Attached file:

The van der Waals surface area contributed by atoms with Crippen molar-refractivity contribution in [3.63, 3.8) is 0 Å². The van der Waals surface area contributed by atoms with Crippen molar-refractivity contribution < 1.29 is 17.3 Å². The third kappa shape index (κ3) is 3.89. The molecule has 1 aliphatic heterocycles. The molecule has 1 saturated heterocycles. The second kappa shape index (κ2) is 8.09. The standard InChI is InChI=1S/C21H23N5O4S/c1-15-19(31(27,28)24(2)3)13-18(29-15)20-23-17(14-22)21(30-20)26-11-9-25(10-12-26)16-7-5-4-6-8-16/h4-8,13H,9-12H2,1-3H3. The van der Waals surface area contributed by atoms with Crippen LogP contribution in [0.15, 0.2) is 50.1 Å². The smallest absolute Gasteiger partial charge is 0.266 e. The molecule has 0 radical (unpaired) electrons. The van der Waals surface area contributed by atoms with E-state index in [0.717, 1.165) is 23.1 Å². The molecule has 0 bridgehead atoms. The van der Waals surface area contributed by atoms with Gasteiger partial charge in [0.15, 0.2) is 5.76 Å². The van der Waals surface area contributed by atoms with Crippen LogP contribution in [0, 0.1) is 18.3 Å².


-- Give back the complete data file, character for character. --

The van der Waals surface area contributed by atoms with Crippen molar-refractivity contribution in [3.63, 3.8) is 0 Å². The van der Waals surface area contributed by atoms with Crippen molar-refractivity contribution < 1.29 is 17.3 Å². The third kappa shape index (κ3) is 3.89. The molecule has 1 aliphatic heterocycles. The molecule has 1 saturated heterocycles. The second kappa shape index (κ2) is 8.09. The standard InChI is InChI=1S/C21H23N5O4S/c1-15-19(31(27,28)24(2)3)13-18(29-15)20-23-17(14-22)21(30-20)26-11-9-25(10-12-26)16-7-5-4-6-8-16/h4-8,13H,9-12H2,1-3H3. The van der Waals surface area contributed by atoms with Crippen LogP contribution in [0.15, 0.2) is 50.1 Å². The smallest absolute Gasteiger partial charge is 0.266 e. The molecule has 0 radical (unpaired) electrons. The van der Waals surface area contributed by atoms with E-state index in [0.717, 1.165) is 23.1 Å². The molecule has 0 bridgehead atoms. The van der Waals surface area contributed by atoms with Gasteiger partial charge in [0.15, 0.2) is 5.76 Å². The van der Waals surface area contributed by atoms with Crippen LogP contribution in [0, 0.1) is 18.3 Å².